Celtics Role Players Thrived In NBA Playoff Spotlight In Series Vs. Bucks

Grant Williams scored a career-high 27 points in Game 7

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In the NBA playoffs, the spotlight isn’t just reserved for the game’s stars. It has its way of illuminating role players as well and bringing out the best, or the worst, in them.

And the Boston Celtics saw their supporting cast not shy away from the pressure-packed moments and routinely deliver when called upon throughout their Eastern Conference semifinal series against the Milwaukee Bucks.

Grant Williams turned in one of the better offensive performances of his career in Game 2, only to monumentally out-do that by improbably being the one to take over in Boston’s Game 7 victory at TD Garden on Sunday with a playoff career-high 27 points on seven 3-pointers.

Al Horford even turned back the clock in the series, having the best offensive output of his playoff career — he’s a 15-year NBA veteran — by tallying 30 points to lead the Celtics to a come-from-behind win on the road in Game 4.

As much as Derrick White has struggled offensively since Boston acquired him at the trade deadline, even he stepped up on that end of the floor in Game 6. Daniel Theis and Payton Pritchard, who knocked down as many treys (four) as the Bucks in Game 7, had their moments in the series as well.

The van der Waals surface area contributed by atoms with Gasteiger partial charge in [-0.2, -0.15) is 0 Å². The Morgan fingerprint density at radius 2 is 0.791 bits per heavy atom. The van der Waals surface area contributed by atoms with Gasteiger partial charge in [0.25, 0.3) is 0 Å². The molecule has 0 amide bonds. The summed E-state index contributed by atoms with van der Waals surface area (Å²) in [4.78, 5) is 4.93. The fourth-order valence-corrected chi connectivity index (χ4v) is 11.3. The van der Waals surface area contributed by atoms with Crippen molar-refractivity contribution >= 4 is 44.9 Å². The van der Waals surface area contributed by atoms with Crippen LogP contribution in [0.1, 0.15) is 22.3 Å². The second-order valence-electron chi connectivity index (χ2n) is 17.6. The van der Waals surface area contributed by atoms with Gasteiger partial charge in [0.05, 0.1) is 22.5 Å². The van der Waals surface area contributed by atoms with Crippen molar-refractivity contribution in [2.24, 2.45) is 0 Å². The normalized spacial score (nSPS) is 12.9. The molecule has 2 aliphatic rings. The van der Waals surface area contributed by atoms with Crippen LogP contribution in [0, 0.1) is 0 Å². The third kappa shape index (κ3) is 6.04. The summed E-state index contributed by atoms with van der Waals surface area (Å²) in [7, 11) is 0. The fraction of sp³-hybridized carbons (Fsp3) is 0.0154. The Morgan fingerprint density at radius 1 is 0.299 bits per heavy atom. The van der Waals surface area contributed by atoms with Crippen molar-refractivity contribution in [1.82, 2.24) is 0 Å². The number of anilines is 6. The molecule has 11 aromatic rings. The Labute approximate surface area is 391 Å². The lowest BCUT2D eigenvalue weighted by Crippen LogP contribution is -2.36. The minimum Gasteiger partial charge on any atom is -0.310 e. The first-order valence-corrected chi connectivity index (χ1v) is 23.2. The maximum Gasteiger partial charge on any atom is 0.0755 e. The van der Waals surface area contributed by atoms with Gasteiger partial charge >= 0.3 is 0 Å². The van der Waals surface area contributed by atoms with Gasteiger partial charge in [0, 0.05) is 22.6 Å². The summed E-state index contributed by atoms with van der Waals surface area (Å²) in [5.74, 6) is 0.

All of it shows that Boston’s role players weren’t fazed by the elevated stage of the playoffs and rose to the occasion to make a monumental difference, unlike their counterparts on the Bucks — with maybe the exception of Bobby Portis.

“It’s huge. In a series a role player can flip a series, and I’ve seen that as a player and a coach,” Celtics coach Ime Udoka said following Boston’s 109-81 Game 7 victory. “Certain ones definitely stand out, and so we rely on the big guys to do what they do every night and the other teams (do) as well for the most part. But those (role) guys can make or break a series and it’s good for us that, like I’ve said quite a few times, we don’t rely on one guy, although we understand who are our main scorers are.

“We kind of spread it around, equal opportunity. You want to have that balance and it affords everybody the opportunity to step out and shine on certain nights, whoever’s chance it is. But we lean on Jayson (Tatum) and Jaylen (Brown) to do what they do on a night to night basis, and get the contributions from everybody else. That’s what makes us harder to guard than focus on one guy, (Jrue) Holiday or Giannis (Antetokounmpo) or whoever it may be.”

The Celtics role players will need to step up once again as Boston heads to Miami on Tuesday for the start of the Eastern Conference Finals against the Heat.

Boston Celtics forward Jayson Tatum
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